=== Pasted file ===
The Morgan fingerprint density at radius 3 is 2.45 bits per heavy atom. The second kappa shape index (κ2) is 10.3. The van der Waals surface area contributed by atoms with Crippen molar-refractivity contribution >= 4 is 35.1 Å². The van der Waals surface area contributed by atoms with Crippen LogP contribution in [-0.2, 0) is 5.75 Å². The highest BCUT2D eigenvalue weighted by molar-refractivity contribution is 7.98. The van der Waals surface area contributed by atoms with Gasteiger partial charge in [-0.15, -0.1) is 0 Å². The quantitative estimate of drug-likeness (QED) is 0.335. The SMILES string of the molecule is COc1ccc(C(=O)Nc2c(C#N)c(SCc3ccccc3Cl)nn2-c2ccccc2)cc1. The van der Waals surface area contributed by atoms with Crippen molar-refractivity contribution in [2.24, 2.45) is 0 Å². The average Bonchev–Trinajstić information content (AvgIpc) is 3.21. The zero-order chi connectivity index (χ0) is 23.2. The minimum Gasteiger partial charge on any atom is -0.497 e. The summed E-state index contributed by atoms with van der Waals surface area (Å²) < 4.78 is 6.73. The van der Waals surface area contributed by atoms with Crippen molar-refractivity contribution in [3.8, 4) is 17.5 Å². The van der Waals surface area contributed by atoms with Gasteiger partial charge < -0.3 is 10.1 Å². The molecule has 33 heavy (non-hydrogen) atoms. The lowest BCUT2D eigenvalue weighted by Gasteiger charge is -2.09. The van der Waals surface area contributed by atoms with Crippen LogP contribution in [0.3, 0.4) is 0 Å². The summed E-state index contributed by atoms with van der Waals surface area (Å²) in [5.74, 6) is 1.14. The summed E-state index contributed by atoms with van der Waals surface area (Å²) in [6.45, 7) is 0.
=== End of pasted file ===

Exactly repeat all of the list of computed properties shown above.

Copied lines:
The Morgan fingerprint density at radius 3 is 2.45 bits per heavy atom. The second kappa shape index (κ2) is 10.3. The van der Waals surface area contributed by atoms with Crippen molar-refractivity contribution >= 4 is 35.1 Å². The van der Waals surface area contributed by atoms with Crippen LogP contribution in [-0.2, 0) is 5.75 Å². The highest BCUT2D eigenvalue weighted by molar-refractivity contribution is 7.98. The van der Waals surface area contributed by atoms with Gasteiger partial charge in [-0.15, -0.1) is 0 Å². The quantitative estimate of drug-likeness (QED) is 0.335. The SMILES string of the molecule is COc1ccc(C(=O)Nc2c(C#N)c(SCc3ccccc3Cl)nn2-c2ccccc2)cc1. The van der Waals surface area contributed by atoms with Crippen molar-refractivity contribution in [2.24, 2.45) is 0 Å². The average Bonchev–Trinajstić information content (AvgIpc) is 3.21. The zero-order chi connectivity index (χ0) is 23.2. The minimum Gasteiger partial charge on any atom is -0.497 e. The summed E-state index contributed by atoms with van der Waals surface area (Å²) < 4.78 is 6.73. The van der Waals surface area contributed by atoms with Crippen molar-refractivity contribution in [3.8, 4) is 17.5 Å². The van der Waals surface area contributed by atoms with Gasteiger partial charge < -0.3 is 10.1 Å². The molecule has 33 heavy (non-hydrogen) atoms. The lowest BCUT2D eigenvalue weighted by Gasteiger charge is -2.09. The van der Waals surface area contributed by atoms with Crippen LogP contribution in [0.3, 0.4) is 0 Å². The summed E-state index contributed by atoms with van der Waals surface area (Å²) in [5.74, 6) is 1.14. The summed E-state index contributed by atoms with van der Waals surface area (Å²) in [6.45, 7) is 0.